Setting: Human immunodeficiency virus (HIV) clinic for employees of a gold mine, Free State, South Africa.
Objective: To evaluate the process of screening for active tuberculosis (TB) prior to commencing TB preventive therapy in HIV-infected individuals.
Design: Cross-sectional study comparing performance of various combinations of screening tests for TB against a gold standard diagnosis of TB based on symptoms, chest radiograph (CXR), sputum microscopy and culture.
Results: Of 899 individuals, 44 (4.9%) had TB. The most sensitive symptom combination (59.1%) was any of night sweats, new or worsening cough or reported weight loss; measured weight loss > 5% or abnormal CXR increased sensitivity to 90.9%. Sputum microscopy did not increase sensitivity further, but including World Health Organization HIV clinical staging or CD4 count did. As the specificity of all these combinations was low, many individuals required further investigation to rule out TB. TB prevalence was high (11.7%) among individuals with a CD4 count < 200/mm3.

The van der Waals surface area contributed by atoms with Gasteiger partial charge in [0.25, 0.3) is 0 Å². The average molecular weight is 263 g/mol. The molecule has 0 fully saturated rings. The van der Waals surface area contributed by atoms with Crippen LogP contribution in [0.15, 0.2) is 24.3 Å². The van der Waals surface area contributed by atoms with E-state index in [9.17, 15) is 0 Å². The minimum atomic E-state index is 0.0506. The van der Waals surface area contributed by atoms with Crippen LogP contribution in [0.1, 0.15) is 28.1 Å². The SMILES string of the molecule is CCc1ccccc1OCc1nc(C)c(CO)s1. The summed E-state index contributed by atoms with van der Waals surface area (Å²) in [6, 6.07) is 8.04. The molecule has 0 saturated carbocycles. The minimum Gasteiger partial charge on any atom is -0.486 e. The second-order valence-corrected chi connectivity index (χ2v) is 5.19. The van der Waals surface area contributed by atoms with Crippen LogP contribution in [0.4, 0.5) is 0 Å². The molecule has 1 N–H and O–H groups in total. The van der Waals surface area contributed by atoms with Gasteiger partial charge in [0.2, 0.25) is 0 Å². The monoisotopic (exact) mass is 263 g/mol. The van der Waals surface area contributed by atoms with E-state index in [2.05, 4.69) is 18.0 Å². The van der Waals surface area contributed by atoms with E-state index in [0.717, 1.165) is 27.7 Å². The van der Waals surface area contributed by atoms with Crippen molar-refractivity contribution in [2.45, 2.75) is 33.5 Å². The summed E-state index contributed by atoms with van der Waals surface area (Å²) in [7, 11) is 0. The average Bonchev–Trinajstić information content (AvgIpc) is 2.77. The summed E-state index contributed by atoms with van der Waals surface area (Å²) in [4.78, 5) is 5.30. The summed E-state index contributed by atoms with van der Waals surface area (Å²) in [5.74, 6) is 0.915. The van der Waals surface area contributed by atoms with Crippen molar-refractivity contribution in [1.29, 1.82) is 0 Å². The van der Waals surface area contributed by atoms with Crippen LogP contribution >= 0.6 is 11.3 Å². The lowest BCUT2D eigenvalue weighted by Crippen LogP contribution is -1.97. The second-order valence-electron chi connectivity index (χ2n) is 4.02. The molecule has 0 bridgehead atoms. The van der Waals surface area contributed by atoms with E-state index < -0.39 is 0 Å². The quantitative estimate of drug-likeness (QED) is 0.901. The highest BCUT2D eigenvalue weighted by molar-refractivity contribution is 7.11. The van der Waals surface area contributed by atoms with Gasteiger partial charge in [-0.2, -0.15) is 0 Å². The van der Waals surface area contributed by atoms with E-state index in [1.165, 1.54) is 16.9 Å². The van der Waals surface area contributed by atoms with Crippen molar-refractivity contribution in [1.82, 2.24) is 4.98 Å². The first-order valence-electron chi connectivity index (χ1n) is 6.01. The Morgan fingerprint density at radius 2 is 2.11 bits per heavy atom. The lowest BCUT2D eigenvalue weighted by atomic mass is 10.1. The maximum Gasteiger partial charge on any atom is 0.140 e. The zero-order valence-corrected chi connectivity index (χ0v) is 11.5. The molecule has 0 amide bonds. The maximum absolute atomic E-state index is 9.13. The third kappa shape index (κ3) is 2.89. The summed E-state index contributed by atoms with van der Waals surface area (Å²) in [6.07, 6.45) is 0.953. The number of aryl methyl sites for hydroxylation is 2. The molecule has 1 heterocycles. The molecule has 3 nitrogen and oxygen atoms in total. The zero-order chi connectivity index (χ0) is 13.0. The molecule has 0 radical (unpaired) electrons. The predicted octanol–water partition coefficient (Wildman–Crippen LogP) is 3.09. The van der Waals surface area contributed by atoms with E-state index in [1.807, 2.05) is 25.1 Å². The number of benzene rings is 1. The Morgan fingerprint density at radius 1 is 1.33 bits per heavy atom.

Conclusion: CXR greatly increased the sensitivity of screening for TB in this population. Sputum microscopy conferred no additional benefit among asymptomatic patients with a normal CXR. The high prevalence of TB amongst those with a low CD4 count underlines the importance of screening for active TB prior to commencing TB preventive therapy, and before antiretroviral therapy.